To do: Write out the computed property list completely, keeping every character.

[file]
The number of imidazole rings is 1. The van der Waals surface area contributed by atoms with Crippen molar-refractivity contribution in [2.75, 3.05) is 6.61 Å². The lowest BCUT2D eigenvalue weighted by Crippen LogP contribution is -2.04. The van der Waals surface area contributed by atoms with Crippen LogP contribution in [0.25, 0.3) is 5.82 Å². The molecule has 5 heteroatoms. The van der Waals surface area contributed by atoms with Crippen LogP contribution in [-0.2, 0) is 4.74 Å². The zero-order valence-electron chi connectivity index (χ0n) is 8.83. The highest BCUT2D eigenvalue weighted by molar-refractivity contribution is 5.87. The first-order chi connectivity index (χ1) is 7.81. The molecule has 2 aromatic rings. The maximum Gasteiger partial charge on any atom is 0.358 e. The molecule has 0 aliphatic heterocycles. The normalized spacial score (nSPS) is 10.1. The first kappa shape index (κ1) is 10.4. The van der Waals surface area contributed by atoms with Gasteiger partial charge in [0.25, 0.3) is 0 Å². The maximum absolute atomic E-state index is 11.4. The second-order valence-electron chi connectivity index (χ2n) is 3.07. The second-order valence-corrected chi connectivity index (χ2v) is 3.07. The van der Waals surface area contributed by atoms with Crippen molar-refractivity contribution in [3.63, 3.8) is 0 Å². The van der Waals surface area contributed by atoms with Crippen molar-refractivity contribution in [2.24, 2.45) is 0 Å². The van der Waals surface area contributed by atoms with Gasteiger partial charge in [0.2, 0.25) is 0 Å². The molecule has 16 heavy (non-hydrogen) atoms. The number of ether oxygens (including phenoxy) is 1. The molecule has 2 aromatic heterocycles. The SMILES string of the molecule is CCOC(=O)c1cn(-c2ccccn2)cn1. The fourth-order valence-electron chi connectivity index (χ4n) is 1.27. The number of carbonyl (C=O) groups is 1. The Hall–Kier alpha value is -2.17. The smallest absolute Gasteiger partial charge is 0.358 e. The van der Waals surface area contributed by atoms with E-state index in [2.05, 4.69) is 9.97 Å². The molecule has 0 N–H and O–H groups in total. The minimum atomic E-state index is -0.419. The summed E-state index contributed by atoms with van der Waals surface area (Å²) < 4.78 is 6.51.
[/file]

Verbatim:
The number of imidazole rings is 1. The van der Waals surface area contributed by atoms with Crippen molar-refractivity contribution in [2.75, 3.05) is 6.61 Å². The lowest BCUT2D eigenvalue weighted by Crippen LogP contribution is -2.04. The van der Waals surface area contributed by atoms with Crippen LogP contribution in [0.25, 0.3) is 5.82 Å². The molecule has 5 heteroatoms. The van der Waals surface area contributed by atoms with Crippen LogP contribution in [-0.2, 0) is 4.74 Å². The zero-order valence-electron chi connectivity index (χ0n) is 8.83. The highest BCUT2D eigenvalue weighted by molar-refractivity contribution is 5.87. The first-order chi connectivity index (χ1) is 7.81. The molecule has 2 aromatic rings. The maximum Gasteiger partial charge on any atom is 0.358 e. The molecule has 0 aliphatic heterocycles. The normalized spacial score (nSPS) is 10.1. The first kappa shape index (κ1) is 10.4. The van der Waals surface area contributed by atoms with Gasteiger partial charge in [0.25, 0.3) is 0 Å². The maximum absolute atomic E-state index is 11.4. The second-order valence-electron chi connectivity index (χ2n) is 3.07. The second-order valence-corrected chi connectivity index (χ2v) is 3.07. The van der Waals surface area contributed by atoms with Crippen molar-refractivity contribution in [3.63, 3.8) is 0 Å². The van der Waals surface area contributed by atoms with Crippen molar-refractivity contribution in [2.24, 2.45) is 0 Å². The van der Waals surface area contributed by atoms with Gasteiger partial charge in [0.2, 0.25) is 0 Å². The molecule has 16 heavy (non-hydrogen) atoms. The number of ether oxygens (including phenoxy) is 1. The molecule has 2 aromatic heterocycles. The SMILES string of the molecule is CCOC(=O)c1cn(-c2ccccn2)cn1. The fourth-order valence-electron chi connectivity index (χ4n) is 1.27. The number of carbonyl (C=O) groups is 1. The Hall–Kier alpha value is -2.17. The smallest absolute Gasteiger partial charge is 0.358 e. The van der Waals surface area contributed by atoms with E-state index in [2.05, 4.69) is 9.97 Å². The molecule has 0 N–H and O–H groups in total. The minimum atomic E-state index is -0.419. The summed E-state index contributed by atoms with van der Waals surface area (Å²) < 4.78 is 6.51.